CoffeeCakesAndRunning Thailand | Koh Klang

Thailand | Koh Klang

I awake slowly to the sound of waves lapping on the shore and birds cheeping faintly in the background.  The bed which lulled me into a deep sleep last night is still hugging me tight.  I lie back against the cool white pillows and stretch slowly whilst soaking up the delicious sounds of the peace and tranquility of staying at Islanda Eco Village Resort .  I am feeling fully refreshed from one of the best sleeps I’ve had in a long time.  My body adjusts slowly to waking up as I check out the schedule for today which is officially day two of our trip, but first as always, a coffee 🙂

I move from my bedroom pod which is nicely chilled by air conditioning through to the warmer outdoor area of my room (this is an Eco hotel so a/c is only placed where it needs to be) and then into the kitchen area where I heat some water to make  plunger of coffee.  I’ve brought some great Kenyan coffee and my trusty plunger travel cup which allows you to brew ground coffee and add milk and use as a travel cup – this cup has traveled with me many miles.  I’ve also brought my Aeropress which also travels too – so my coffee needs are covered.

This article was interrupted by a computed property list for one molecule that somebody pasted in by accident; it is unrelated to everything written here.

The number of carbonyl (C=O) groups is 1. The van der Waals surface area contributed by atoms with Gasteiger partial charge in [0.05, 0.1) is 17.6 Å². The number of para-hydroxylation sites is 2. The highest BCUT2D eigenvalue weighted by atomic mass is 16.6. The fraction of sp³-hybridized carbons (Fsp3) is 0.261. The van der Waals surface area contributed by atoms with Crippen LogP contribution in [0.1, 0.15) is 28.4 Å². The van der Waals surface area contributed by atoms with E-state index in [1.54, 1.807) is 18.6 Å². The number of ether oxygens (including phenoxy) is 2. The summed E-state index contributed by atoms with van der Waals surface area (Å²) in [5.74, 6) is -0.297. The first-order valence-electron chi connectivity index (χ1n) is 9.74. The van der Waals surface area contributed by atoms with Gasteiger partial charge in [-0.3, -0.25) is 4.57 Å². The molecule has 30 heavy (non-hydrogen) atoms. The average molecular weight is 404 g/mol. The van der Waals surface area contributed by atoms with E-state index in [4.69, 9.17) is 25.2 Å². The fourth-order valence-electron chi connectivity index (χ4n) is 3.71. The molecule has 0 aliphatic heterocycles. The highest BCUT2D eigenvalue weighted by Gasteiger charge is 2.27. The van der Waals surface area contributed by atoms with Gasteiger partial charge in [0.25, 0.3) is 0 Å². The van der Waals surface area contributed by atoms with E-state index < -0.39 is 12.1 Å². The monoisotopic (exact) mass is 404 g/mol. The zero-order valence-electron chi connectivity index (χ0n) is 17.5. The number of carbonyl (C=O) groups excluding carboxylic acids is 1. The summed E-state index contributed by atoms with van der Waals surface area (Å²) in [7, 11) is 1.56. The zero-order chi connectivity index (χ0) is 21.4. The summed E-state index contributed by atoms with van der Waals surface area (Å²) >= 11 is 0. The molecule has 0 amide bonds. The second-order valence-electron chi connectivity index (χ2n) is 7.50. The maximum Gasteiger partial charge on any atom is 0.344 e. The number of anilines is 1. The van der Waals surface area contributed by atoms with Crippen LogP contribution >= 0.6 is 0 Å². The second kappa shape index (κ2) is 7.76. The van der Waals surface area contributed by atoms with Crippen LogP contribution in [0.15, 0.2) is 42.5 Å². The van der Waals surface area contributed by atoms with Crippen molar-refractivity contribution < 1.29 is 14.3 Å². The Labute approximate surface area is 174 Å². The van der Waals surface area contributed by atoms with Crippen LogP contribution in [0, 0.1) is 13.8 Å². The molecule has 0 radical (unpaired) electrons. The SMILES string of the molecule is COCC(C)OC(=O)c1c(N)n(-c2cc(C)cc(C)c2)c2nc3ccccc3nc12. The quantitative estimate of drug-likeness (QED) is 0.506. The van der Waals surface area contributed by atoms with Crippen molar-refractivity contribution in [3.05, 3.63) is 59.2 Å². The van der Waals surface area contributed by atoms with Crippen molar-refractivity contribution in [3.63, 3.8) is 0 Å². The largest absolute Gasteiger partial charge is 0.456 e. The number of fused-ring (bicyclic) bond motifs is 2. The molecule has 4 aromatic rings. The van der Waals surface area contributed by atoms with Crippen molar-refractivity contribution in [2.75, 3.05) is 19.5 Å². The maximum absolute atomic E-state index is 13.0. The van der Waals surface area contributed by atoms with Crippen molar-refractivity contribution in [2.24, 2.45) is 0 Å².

Whilst the kettle boils I step outside of my room to the outdoor bathroom which I love, there’s something that always makes me smile about taking a shower outdoors.  Following on with the eco theme, there is an option for a traditional shower or to use the mandi system where you scoop water from a large clay pot, firstly to get you wet, then you soap up, then you rinse so it uses a lot less water than a traditional shower.   I choose mandi style as it’s more Eco friendly and it’s exhilarating too as the water is just a little cold.